An ETF to Interest Music and Entertainment Fans

While the United States has begun to gradually reopen the country and infection rates have fallen, the pandemic fallout for small businesses has remained immense. The entertainment industry has been hit especially hard, with businesses like movie theaters and concert venues forced to close.

The North Park Theatre in Buffalo, New York, a local landmark that has been around for a century, surviving major economic shocks like the Great Depression and 2008 Great Recession, is one such place. The venue suffered dramatically when the coronavirus pandemic prevented patrons from attending performances.

Currently, the theater is awaiting a $200,000 grant it applied for under the Small Business Administration’s Shuttered Venue Operators Grant program, according to Ray Barker, the theater’s program director, who has been with the company since the 1990s, when he began there as a concession worker.

Like many other movie theaters and entertainment venues, North Park has reopened recently as pandemic restrictions lifted, but the financial assistance is critical to recovering from the massive debt it accumulated over the last year.

“The bleeding has not stopped for 13 months. This program was supposed to help us, and it has not,” he said. The theater’s application has been submitted, but for more than six weeks, Barker said he’d gotten no word on its status. On Tuesday, he heard from the SBA that the theater’s application was approved, with next steps to follow, but it is not yet clear when the funding will be received.

The SBA’s SVOG program, a $16 billion fund, was designed to help support the industry until in-person entertainment can resume. Music clubs, theaters, promoters, and more can access grants of as much as $10 million, based on gross revenue from 2019, as a part of the program, which was included in the second Covid relief package that was signed into law in December.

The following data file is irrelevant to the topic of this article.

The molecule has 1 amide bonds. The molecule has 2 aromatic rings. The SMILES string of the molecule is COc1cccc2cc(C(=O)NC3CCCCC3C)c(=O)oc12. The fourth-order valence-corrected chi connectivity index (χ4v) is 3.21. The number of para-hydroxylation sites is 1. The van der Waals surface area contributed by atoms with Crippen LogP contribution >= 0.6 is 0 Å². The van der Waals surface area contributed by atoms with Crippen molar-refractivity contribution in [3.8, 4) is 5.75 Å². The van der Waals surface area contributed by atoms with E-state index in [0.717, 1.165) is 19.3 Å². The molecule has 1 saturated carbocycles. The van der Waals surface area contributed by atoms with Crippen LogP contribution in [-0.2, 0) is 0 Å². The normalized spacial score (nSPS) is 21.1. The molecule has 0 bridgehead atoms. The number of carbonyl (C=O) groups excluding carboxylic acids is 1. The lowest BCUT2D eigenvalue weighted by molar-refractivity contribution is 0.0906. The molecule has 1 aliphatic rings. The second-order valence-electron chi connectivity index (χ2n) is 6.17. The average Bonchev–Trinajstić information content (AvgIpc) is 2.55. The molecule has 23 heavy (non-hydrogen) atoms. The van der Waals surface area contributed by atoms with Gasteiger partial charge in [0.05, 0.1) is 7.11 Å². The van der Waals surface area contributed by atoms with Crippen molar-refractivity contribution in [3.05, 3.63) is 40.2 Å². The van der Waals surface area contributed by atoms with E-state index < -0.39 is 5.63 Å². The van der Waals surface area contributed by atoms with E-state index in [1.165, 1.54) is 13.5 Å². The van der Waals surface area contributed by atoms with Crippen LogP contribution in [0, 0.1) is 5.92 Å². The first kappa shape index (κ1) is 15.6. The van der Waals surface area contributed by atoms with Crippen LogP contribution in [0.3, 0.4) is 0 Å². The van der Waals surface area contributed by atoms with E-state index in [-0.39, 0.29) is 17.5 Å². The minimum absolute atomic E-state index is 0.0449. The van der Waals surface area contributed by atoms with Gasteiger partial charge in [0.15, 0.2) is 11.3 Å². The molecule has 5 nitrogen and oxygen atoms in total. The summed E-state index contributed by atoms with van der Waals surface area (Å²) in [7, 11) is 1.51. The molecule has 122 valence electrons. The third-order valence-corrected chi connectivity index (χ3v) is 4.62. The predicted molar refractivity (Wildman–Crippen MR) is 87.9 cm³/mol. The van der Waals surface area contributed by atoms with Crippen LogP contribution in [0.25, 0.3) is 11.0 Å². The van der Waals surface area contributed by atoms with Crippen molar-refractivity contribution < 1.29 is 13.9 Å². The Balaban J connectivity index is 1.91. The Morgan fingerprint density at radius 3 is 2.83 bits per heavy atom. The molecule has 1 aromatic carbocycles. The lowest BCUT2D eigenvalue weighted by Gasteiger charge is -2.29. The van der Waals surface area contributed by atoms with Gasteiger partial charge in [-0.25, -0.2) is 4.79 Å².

But the process has been riddled with technical issues, such as the program’s application portal opening and closing within hours of its debut on April 8, without any applications being submitted, only to reopen weeks later.

North Park is in the company of thousands of others. As of midday Monday, over two months after the initial launch of the SVOG, the SBA reported 1,445 grants had been awarded for a total of $833.4 million. The agency said in its weekly report that 7,118 applications remain in the submitted phase and 5,853 are in review. The combined requests represent $11.6 billion in grants.

“We could have been reopening sooner if we had the money, but right now it’s like we’ll be lucky to open when we’re scheduled to open,” he said. “By asking us to wait longer, you are asking all of our employees to wait to come back to work.”

This delay stands in stark contrast to other programs like the Paycheck Protection Program and the more recent Restaurant Revitalization Fund, where many recipients received funds within days of applying.

At a Senate hearing in May, new SBA Administrator Isabel Guzman testified that money would be arriving to businesses in need from the SVOG program soon, adding that the agency was in consistent communication with stakeholders. She also acknowledged early technical difficulties with the application portal.